- GRAMMY Live
Sept. 11, 2001.
Not since the '60s has a series of events left Americans so rattled. The cunning, audacity and ferocity of the attacks on Sept. 11 shattered America's collective psyche like few events before it.
Now, on the 10th anniversary of the Sept. 11 attacks, Americans are turning to music to commemorate that fateful day in 2001, just as they did in the tragedy's immediate aftermath. Among the tributes planned is a TV documentary chronicling Sir Paul McCartney's experiences in New York immediately after the attacks. Premiering Sept. 10 on Showtime, The Love We Make features footage of McCartney organizing and rehearsing for the Concert For New York City, along with clips of McCartney talking with New Yorkers on the city streets.
According to directors Albert Maysles and Bradley Kaplan, the film documents the involvement of some of the world's most popular entertainers, including David Bowie, Mick Jagger and Pete Townshend, among others.
"Many of the performers in this film are Brits and love America," says Kaplan. "They feel a kinship with New York City as the cultural and emotional capital of the world. The concert was a coming together of friends and colleagues to raise the spirits and raise money for those who are in greatest need."
"The mood backstage was very positive," recalls Maysles. "Everybody knew they were doing the right thing."
McCartney's documentary is just one of many music-related Sept. 11 commemorative events.
On Sept. 10 opera star soprano Renée Fleming will perform a free concert with the Lyric Opera in Millennium Park in Chicago. The New York Philharmonic is conducting a special memorial concert at Avery Fisher Hall that will be broadcast live on radio and projected on a screen in Lincoln Center's plaza. The concert will actually take place Sept. 10, and will be rebroadcast on PBS the following evening.
On Sept. 11 the Beach Boys will join the Colorado Symphony to perform a free commemorative concert at Denver's Civic Center Park, while country star Alan Jackson, R&B icon Patti LaBelle and mezzo soprano Denyce Graves will co-headline A Concert For Hope at the Washington National Cathedral in the nation's capital.
The Kennedy Center and The New Republic magazine are hosting a private "evening of remembrance and reflection" for relatives of Sept. 11 victims, first responders and members of the military. The event, titled 9/11: 10 Years Later, will feature jazz musician Wynton Marsalis, Graves, folk/country singer Emmylou Harris, and the National Symphony Orchestra.
"As it has done after other tragedies and challenges in our nation, 10 years later music continues to play an important role in the healing process, post 9/11," says Jay S. Winuk, vice president and co-founder of MyGoodDeed, a nonprofit organization that leads the Sept. 11 National Day of Service and Remembrance observance. "I surely rely on music as a great source of strength for my own loss on 9/11."
From the start, music has played a major role in commemorating and dealing with Sept. 11. In 2001 Jackson topped the country singles chart with his compassionate GRAMMY-winning ballad "Where Were You (When The World Stopped Turning)." Bruce Springsteen captured three GRAMMYs in 2003 for his rousing Sept. 11-inspired album, 2002's The Rising, while Neil Young recorded "Let's Roll," a hard-rocking tribute to the passengers of United Airlines' ill-fated Flight 93.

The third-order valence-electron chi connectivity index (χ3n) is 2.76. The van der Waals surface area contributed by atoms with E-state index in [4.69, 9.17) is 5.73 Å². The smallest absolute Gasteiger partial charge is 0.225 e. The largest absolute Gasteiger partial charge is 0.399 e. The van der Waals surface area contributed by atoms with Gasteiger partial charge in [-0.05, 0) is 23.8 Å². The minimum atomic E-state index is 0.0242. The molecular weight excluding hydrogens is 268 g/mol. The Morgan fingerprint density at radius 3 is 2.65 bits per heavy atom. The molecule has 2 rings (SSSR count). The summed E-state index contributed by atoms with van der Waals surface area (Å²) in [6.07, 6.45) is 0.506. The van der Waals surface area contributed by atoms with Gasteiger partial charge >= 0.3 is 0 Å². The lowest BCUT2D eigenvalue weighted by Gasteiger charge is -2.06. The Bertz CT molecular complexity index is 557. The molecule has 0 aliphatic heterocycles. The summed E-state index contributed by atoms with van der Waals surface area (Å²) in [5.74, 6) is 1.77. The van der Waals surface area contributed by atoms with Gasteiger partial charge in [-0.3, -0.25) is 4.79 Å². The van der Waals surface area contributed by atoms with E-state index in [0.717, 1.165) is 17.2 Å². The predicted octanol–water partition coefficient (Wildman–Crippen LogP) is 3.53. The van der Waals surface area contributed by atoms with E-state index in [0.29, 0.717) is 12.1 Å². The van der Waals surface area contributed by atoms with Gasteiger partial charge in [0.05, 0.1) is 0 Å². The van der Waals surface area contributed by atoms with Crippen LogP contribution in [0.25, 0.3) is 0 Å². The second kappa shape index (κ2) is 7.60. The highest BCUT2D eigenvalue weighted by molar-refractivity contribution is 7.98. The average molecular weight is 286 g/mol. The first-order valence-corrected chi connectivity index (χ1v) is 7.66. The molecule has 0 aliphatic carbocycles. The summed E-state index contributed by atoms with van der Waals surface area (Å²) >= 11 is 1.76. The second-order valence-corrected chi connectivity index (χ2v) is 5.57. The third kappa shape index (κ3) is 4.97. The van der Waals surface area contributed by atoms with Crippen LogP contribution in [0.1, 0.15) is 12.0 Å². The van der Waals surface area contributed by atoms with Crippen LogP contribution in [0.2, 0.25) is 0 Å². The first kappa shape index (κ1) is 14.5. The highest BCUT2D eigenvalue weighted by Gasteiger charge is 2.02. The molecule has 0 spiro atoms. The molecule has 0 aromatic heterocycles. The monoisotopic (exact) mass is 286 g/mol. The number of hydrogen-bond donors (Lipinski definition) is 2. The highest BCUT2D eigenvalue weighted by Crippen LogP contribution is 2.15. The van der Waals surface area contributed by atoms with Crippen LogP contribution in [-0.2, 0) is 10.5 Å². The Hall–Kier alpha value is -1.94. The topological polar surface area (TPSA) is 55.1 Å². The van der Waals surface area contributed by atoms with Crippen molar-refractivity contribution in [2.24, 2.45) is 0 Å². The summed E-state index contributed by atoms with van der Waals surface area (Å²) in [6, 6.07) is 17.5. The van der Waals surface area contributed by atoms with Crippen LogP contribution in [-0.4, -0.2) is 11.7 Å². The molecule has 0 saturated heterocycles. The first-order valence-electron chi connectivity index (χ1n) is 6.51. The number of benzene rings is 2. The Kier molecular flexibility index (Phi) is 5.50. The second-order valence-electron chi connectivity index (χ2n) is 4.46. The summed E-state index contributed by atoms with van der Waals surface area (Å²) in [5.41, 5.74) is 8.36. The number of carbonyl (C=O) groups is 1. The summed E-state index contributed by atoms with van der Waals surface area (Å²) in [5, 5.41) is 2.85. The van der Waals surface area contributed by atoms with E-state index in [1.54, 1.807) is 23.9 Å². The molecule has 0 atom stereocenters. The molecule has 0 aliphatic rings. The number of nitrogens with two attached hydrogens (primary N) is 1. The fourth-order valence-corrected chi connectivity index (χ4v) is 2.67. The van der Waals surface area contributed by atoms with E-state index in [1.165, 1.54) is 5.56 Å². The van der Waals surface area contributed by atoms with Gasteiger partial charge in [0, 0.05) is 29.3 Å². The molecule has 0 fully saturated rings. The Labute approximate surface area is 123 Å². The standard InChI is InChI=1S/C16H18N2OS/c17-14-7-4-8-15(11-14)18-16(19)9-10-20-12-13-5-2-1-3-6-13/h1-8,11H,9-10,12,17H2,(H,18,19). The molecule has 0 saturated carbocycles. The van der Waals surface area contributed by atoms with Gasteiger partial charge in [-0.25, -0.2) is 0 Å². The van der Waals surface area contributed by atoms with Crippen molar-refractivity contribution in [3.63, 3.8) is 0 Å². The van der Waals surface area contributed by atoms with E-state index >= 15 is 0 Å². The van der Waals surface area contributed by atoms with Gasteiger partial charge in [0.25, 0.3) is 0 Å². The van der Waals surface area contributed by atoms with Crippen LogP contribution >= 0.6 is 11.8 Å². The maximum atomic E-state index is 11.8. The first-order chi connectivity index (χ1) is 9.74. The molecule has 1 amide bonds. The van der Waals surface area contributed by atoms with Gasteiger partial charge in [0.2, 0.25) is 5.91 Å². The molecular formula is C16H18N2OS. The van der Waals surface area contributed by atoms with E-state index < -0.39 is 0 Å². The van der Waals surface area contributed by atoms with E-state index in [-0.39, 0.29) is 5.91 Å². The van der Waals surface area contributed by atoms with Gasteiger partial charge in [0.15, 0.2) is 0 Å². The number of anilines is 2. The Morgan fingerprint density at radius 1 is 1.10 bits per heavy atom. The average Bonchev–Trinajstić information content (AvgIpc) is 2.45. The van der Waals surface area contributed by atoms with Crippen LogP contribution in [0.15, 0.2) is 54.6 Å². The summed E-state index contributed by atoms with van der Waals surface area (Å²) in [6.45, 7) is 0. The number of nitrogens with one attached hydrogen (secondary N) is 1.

If the attacks were partly intended to discourage world trade and globalization, they failed. In the immediate wake of the tragedy, condolences for the United States poured in from other nations sympathetic to America's core values of freedom and democracy. America: A Tribute To Heroes, a benefit concert/telethon on Sept. 21, 2001, featured a plethora of international superstars, including those from Britain (U2, Sting), Canada (Celine Dion) and Australia (Natalie Imbruglia).
Then there was one of the grandest neighborly gestures of all — an Englishman, namely McCartney, organizing the all-star Concert For New York City. Featuring fellow Brit-rockers the Who, Bowie, Clapton, Jagger and bandmate Keith Richards, along with American superstars such as Melissa Etheridge, Jay-Z and Bon Jovi, the concert found McCartney once again proving that music, humanity and positive action can go a long way in times of trouble.
Maysles has a gift for being present during some of rock's most historic moments. He co-directed Gimme Shelter, the acclaimed 1970 documentary chronicling the Rolling Stones' controversial Altamont concert in 1969. Maysles' creative partnership with McCartney dates back to 1964, when the director filmed the acclaimed historical documentary The Beatles: The First U.S. Visit.
The decades-long friendship came full circle in October 2001, when McCartney phoned Maysles to ask him to chronicle the Concert For New York City.
"Paul said, 'Let's start filming the way we did it [in] '64, in black and white using 16 mm film,'" says Maysles.
The 2001 footage sat unedited for nearly a decade. "Last year, Paul sent Albert a beautiful handwritten note," Kaplan recalls. "It said, 'Have you looked at the footage we shot in 2001? Do you think there's a film there? If so, do you think we should finish it?'"
Maysles believes The Love We Make underscores the unique and immediate power of music to help heal during periods of crisis.
"In a way, only music can satisfy that desire to express the kind of love that is seen and heard in this film," says Maysles. "That concert and this film are permeated with love."
(Bruce Britt is an award-winning journalist and essayist whose work has appeared in The Washington Post, USA Today, San Francisco Chronicle, Billboard and other publications. He lives in Los Angeles.)
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